Another sizable fish you could see in a golf course pond is the catfish.
Known for the barbels on their faces that look like cat whiskers, catfish are usually easy to fish for since they’re very undiscerning about their diets. They will eat literally anything, even if it’s not food.
Most catfish are about 22 inches long, but some of the bigger ones are 52 inches. We don’t think you’re going to find a catfish that big in a golf course pond though!
A member of the sunfish family, the crappie is a freshwater fish that’s frequently spotted across North America. These are also panfish, in that you can put them in a pan and fry them up for a dinner the whole family will enjoy.
Considering that they fit in a frying pan, crappies are not that large. The average size is 10.8 inches long. Some anglers have sworn they’ve caught 19.3-inch crappies, but that’s just a rumor until it’s been proven.
The gamefish known as the perch includes three species, the yellow perch, the Balkhash perch, and the European perch. In the United States, the yellow perch is the only type of perch you’re liable to see.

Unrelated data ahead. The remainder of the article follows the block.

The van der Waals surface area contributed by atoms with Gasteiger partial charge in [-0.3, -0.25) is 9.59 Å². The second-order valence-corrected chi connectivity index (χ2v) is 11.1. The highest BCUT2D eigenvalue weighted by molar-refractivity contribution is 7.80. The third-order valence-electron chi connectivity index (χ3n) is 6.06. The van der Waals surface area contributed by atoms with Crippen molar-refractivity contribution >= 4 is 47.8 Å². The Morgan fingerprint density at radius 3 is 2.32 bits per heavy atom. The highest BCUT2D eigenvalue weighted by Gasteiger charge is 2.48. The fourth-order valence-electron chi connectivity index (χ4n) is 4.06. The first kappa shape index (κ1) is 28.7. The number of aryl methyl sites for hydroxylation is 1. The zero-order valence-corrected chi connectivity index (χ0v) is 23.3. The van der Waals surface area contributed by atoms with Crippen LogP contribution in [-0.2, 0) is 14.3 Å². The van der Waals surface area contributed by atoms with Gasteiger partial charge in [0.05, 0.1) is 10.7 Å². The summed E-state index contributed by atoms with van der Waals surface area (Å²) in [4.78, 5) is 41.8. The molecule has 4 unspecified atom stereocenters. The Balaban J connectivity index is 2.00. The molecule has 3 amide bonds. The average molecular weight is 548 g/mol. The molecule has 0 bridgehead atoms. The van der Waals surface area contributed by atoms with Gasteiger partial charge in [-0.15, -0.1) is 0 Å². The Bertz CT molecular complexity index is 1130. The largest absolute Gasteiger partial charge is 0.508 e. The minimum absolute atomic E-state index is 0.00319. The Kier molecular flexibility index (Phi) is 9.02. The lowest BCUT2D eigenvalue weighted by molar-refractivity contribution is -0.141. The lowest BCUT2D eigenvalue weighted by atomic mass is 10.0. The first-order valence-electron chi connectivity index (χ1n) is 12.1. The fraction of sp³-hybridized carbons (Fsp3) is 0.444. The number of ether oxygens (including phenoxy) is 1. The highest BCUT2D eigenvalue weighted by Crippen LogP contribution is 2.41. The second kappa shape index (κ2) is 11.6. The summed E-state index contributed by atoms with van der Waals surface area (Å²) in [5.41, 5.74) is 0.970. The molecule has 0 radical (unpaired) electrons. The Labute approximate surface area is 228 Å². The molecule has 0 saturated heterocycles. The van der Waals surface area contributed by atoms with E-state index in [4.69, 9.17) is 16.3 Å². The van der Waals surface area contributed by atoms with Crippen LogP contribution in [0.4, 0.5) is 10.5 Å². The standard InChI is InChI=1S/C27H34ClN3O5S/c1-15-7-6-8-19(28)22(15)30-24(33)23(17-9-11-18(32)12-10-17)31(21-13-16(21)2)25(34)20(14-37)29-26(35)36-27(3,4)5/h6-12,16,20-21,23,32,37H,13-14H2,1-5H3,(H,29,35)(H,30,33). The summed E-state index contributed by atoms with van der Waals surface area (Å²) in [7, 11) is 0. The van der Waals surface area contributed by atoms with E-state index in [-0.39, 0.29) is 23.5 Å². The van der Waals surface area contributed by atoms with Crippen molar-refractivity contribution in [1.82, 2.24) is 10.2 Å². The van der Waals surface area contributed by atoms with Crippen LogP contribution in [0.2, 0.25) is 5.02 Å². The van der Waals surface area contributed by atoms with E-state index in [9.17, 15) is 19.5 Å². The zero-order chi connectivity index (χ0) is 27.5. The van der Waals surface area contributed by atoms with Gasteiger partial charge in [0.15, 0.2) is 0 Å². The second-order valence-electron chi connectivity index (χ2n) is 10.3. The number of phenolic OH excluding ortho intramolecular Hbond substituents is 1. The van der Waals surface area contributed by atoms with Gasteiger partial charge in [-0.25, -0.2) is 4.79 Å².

That’s not such a bad thing. The yellow perch is known for its good food quality. Plus, the bright yellow coloration of these fish might make them easier to catch in some conditions.
Bigger perch might be 20 inches long and weigh close to a pound!
Your local golf course pond might also have its fair share of bluegill, which are nicknamed copper perch, sunny, brim, or bream. Technically, some parts of the world call the bluegill a perch, but it’s not in the same fish family.
Known to swim in ponds, lakes, rivers, and streams across North America, bluegills are not always blue. They’re mostly yellow, brown, or green with some blue coloration.
Bluegills are smaller fish, measuring about 7.5 inches long. Bigger ones might be 16 inches long, but don’t hold your breath hoping to spot one at that size in a golf course pond.